(chosen by Mayor )
(Any abbreviated sources are listed in full below the notes.)1 — Stockfishmonger: Beaven II.4. Grocer: LBI (LMA MS: COL/AD/01/009) fo. 135r (as sheriff 1414-15); Fishmonger: LBF (LMA MS: COL/AD/01/006) fo. 234r (as mayor 1424-25, 1436-67) and Stow/K II.172 and 173 (as mayor 1424-25, 1436-37). Beaven II.4 n. 7 cites his own Notes & Queries article on the company concerned: S.10, 12 (6 November 1909) 361-62. Nightingale states (pp. 379-81) that all three of John Michell (Fishmonger), William Sevenoke (Ironmonger), and William Cauntbrigge (Ironmonger) became Grocers, that Cauntbrigge called himself both Ironmonger and Grocer, and that Michell eventually chose the Fishmongers over the Grocers.
Beaven: Alfred B. Beaven, The Aldermen of the City of London, 2 vols. London: Corporation of London, 1908-13.
LB: Letter Book. Manuscript series (from A onward) at the London Metropolitan Archives (LMA).
LMA MS: Manuscript at the London Metropolitan Archives, London.
Nightingale: Pamela Nightingale, A Medieval Mercantile Community: The Grocers Company and the Politics and Trade of London 1000-1485. New Haven and London: Yale University Press, 1995.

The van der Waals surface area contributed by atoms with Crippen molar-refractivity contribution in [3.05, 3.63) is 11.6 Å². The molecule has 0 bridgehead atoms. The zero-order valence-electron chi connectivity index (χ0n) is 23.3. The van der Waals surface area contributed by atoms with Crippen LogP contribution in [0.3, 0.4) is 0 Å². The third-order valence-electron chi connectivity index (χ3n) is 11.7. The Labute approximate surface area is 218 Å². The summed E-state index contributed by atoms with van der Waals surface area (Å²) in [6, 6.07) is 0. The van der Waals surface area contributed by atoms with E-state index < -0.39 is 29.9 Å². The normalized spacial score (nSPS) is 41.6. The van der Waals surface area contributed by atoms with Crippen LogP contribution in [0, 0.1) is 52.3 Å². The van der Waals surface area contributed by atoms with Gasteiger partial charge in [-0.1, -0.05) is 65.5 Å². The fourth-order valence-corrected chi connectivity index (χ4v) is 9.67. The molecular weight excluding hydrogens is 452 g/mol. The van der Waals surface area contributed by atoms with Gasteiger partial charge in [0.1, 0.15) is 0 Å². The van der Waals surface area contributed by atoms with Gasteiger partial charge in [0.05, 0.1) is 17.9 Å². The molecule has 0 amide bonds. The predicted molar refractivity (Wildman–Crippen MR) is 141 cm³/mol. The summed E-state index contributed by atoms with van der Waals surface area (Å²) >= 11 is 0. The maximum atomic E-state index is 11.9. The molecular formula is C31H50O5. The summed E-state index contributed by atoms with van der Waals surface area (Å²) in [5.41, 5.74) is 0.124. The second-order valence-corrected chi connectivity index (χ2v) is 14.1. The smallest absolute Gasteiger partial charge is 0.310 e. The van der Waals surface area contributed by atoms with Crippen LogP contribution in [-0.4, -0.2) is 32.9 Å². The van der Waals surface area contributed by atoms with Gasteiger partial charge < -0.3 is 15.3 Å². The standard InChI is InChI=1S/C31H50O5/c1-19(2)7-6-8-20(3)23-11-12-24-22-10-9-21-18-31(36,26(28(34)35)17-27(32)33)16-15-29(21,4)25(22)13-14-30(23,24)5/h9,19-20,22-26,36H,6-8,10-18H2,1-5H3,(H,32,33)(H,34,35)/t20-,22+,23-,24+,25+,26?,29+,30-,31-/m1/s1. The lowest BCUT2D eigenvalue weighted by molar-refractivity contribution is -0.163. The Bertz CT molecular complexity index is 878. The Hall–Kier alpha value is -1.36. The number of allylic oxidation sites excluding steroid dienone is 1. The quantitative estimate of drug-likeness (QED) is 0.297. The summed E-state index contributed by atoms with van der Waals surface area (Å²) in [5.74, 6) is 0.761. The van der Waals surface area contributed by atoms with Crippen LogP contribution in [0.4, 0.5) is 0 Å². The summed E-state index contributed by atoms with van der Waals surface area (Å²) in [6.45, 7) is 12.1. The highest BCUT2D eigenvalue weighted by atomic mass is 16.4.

Stow/K: John Stow, A Survey of London, ed. Charles Lethbridge Kingsford. 2 vols. Oxford: Clarendon Press, 1908.
Grocers were originally called Pepperers; the company appears to have emerged as Grocers in 1372; and the Merchant Taylors were until 6 January 1503 the Tailors and Linen Armourers. For both companies the original name is used until the year of the change, and then the new name, regardless of whether the sources consulted use the old or the new designation. The Fishmongers and the Stockfishmongers were originally different companies which, after one union which did not succeed, were finally united on a permanent basis in 1536. The two different names are here reproduced until 1536, from which year only the Fishmonger designation is used, regardless of the readings of the sources. (See Companies / Occupations, on the site menu, for reference sources.)